On the issue of consumerism:
A general definition of consumerism is “the belief that it is good for people to spend a lot of money on goods and services” or “the actions of people who spend a lot of money on goods and services”. [i] In most world phenomena, there are positive and negative sides of consumerism.
On the positive side:
- It increases productivity and efficiency. Society can focus on what the market wants and needs. It minimizes the over-production of goods and services that are no longer relevant.
- It encourages innovation and creativity. Since society is changing at a rapid pace, goods and service providers have to innovate in order to keep up with the demand. The society as a whole becomes more efficient.
On the negative side:
- It is competitive. Since the consumer has the power to choose, those goods and services that are not chosen will eventually be deemed obsolete. It creates an accelerated “product cycle”. When the product cycle of the goods and services is near the end, a new cycle of goods and services must be created to facilitate the never-ending demand. Those providers who cannot innovate and satisfy the requirements of the new cycle will be eliminated.
- It generates a never-ending desire and waste. The consumers are always looking for newer features. The existing goods may still be functional; they will be casted out as waste.
- It minimizes commitment. Since the consumers are always looking for something better, they will abandon any providers without prior notice.
How does consumerism impact church leadership?
Consumerism is a phenomenon. It is neither good nor evil. Humankind has used consumerism to improve their livelihood. That is the reason we live in houses now instead of caves. We can even argue that it created the middle class and our motivation for advancement. These are some items of which we need to be aware.
- There is no more brand loyalty. There no longer any “life long” Baptists, Pentecostals, Anglicans, Catholics… When one searches for any reason to stay or attend a church, denominational affiliation is not a major concern. Denomination, doctrine, and history of the church organization matter little on the checklist. The response of younger people is, “I am a Christian who happens to worship in XXXXX church.” He / she looks for the “services” the organization can provide. The major question one would ask? “Here are my needs. What can this organization provide to meet them?”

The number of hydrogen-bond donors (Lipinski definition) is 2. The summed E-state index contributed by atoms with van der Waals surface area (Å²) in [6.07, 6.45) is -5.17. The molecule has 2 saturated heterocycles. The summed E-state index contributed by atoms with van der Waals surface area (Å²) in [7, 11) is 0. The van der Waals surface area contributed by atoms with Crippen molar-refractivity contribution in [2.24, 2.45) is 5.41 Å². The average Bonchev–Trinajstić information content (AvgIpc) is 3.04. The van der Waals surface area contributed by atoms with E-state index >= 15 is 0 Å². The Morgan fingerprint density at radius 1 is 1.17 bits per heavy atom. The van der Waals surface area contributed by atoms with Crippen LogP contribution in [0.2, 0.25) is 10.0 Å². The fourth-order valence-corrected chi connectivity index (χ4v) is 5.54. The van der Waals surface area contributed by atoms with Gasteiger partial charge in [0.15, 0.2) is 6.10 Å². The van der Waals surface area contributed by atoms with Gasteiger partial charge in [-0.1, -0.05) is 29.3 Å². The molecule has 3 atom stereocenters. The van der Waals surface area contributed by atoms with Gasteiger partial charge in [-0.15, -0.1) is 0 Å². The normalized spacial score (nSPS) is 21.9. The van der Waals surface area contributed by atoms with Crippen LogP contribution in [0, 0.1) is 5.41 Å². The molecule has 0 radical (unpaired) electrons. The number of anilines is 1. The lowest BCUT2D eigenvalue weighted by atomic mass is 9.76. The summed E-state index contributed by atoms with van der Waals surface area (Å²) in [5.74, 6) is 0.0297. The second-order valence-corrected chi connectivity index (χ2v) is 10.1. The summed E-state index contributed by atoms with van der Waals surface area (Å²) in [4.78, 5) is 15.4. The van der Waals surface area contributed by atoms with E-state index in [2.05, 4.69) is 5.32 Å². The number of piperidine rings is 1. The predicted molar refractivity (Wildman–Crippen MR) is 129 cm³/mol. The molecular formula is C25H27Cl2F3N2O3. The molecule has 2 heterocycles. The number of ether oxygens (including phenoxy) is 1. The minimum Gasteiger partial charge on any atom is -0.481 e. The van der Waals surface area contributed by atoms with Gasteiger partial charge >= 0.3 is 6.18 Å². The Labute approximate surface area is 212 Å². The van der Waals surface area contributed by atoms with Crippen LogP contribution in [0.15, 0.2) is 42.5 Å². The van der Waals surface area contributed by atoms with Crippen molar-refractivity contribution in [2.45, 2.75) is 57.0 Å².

- These are some possible items on the checklist:
- Good youth, children’s program, child care
- Good men’s, women’s or family programs.
- Uplifting message
- Life-cycle-relevant teachings and relationships
- Stress management
- Networking opportunities
- Helping hand when needed
- Exchange of ideas
- Transparent and accountable leadership. Can the leaders articulate logical, reasonable and legitimate reasons for their arguments and directions for their decisions? The arguments “God told me so” or “The Spirit told me to do it” will not hold water. ALL processes and decisions have to be fully communicated to the congregation.
- For life-long denominationalists, stressing the brand name or tradition as Bible-believing Baptist, Pentecostal, Anglican, etc. will be a turn-off rather than an advantage. Responsible leaders need to concentrate on the present needs of the congregation. Formal and informal surveys have to be taken at regular intervals using scientific quantitative statistical methods to reflect the real needs of the congregation.
- The leadership has to ride on the crest of the trend. There is no lifetime commitment to an organization. The congregants are committed as long as their needs are satisfied.
- Integrity and honesty of leadership is key. The doctrine of the inerrancy of Scripture wears thin compared with any cover-up of scandals. Coming clean, genuine apologies, and transparent checks and balances are more important than good doctrine. (i.e. “My life is too short to stay around and wait for you to clean up your act. There are plenty of other churches that hold similar views. I’m not going to waste my energy and time.”) They are not necessarily “non-committal”; they are committed to making sure their goals are achieved and needs are met. They will not waste time or energy on distractions such as financial irregularities, sexual scandals, doctrinal disputes, lack of meaningful service opportunities, etc. They will walk away from the organization.
- Change is inevitable and swift and no one enjoys it. The only people who like change are babies with dirty diapers. Managing change takes courage and foresight.
– By James Lai, March 23, 2014